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Python OS module provides easy functions that allow us to interact and get Operating System information and even control processes up to a limit.
The functions OS module provides allows us to operate on underlying Operating System tasks, irrespective of it being a Windows Platform, Macintosh or Linux. In this lesson, we will review these functions and what we can do with these. Let us start our journey with these functions and what information they offer.
Please note that first of all we have to import OS module in our program, then only we can execute any of it’s functions.
This function gives the name of the OS module it imports. This differs based on the underlying Operating System. Currently, it registers ‘posix’, ‘os2’, ‘ce’, ‘nt’, ‘riscos’ and ‘java’. Let’s execute this on the system:
>>> print(os.name) posix
Clearly, this can output different platforms based on the interpreter.
environ is not a function but a process parameter through which we can access environment variables of the system. Let’s see sample code snippet:
import os output = os.environ['HOME'] print(output)
When we run this script, the following will be the output: We can use it to work with the environment variables, read more at Python set environment variable.
execvp function is one of the ways to run other commands on the system. Let’s see sample code snippet for this function:
import os program = "python" arguments = ["hello.py"] print(os.execvp(program, (program,) + tuple(arguments)))
For this, we just created a sample script as
hello.py with following code:
When we run this script, the following will be the output:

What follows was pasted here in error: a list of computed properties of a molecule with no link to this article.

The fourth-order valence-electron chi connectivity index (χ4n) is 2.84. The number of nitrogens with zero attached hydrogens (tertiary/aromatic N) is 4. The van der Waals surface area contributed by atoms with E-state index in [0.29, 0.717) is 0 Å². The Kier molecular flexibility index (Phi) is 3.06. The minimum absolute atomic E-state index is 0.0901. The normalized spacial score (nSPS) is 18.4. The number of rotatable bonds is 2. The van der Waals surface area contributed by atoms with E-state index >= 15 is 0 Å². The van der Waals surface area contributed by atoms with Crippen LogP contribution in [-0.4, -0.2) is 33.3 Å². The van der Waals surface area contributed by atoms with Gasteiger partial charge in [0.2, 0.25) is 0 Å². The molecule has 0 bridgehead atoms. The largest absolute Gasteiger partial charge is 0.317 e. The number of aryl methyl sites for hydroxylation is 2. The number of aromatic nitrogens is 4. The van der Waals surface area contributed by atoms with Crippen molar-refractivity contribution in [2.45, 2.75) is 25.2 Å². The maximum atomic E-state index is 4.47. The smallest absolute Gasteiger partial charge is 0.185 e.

This os module function returns current process’s user ID or UID, as it is populary known.
>>> os.getuid() 501
So, the current shell process ID is 501.
With the python os rename function, we can easily rename a file.
import os fileDir = "JournalDev.txt" os.rename(fd,'JournalDev_Hi.txt')
Note that for this, we must provide correct permissions to our script.
Python os system function allows us to run a command in the Python script, just like if I was running it in my shell. For example:
import os currentFiles = os.system("users > users.txt")
When I ran this script, a new file was made in the same directory with name users.txt and content String as ‘shubham’ as this is returned by original shell as well: Note that this is a very powerful command and should be used cautiously.
Python os module error class is the base class for I/O related errors. So we can catch IO errors using OSError in the except clause.
import os try: f = open('abc.txt', 'r') # file is missing except OSError: print('Error')
This function returns current process ID or PID, as it is populary known.
>>> os.getpid() 71622
So, the current shell process’s user ID is 71622.
This function just lists out the files and directories present in the current working directory.
>>> import os >>> os.listdir() ['.DS_Store', '.localized', 'JournalDev', 'Java', 'Python']
It returns an iterable list of directory and file names.
This function return information which identifies current Operating System on which this is executed.
>>> os.uname() posix.uname_result(sysname='Darwin', nodename='Shubham.local', release='17.2.0', version='Darwin Kernel Version 17.2.0: Fri Sep 29 18:27:05 PDT 2017; root:xnu-4570.20.62~3/RELEASE_X86_64', machine='x86_64')
That was prettry detailed actually.
os.path works strangely actually. It looks like
os packaged with a submodule
path but actually,
os is a normal module which operate with
sys.module to support
os.path. Let us list what happens behind the scenes:
osmodule is also loaded when Python starts. It assigns its
osspecific module attribute.
sys.modules['os.path'] = pathso that you’re able to do
import os.pathas though it was a submodule.
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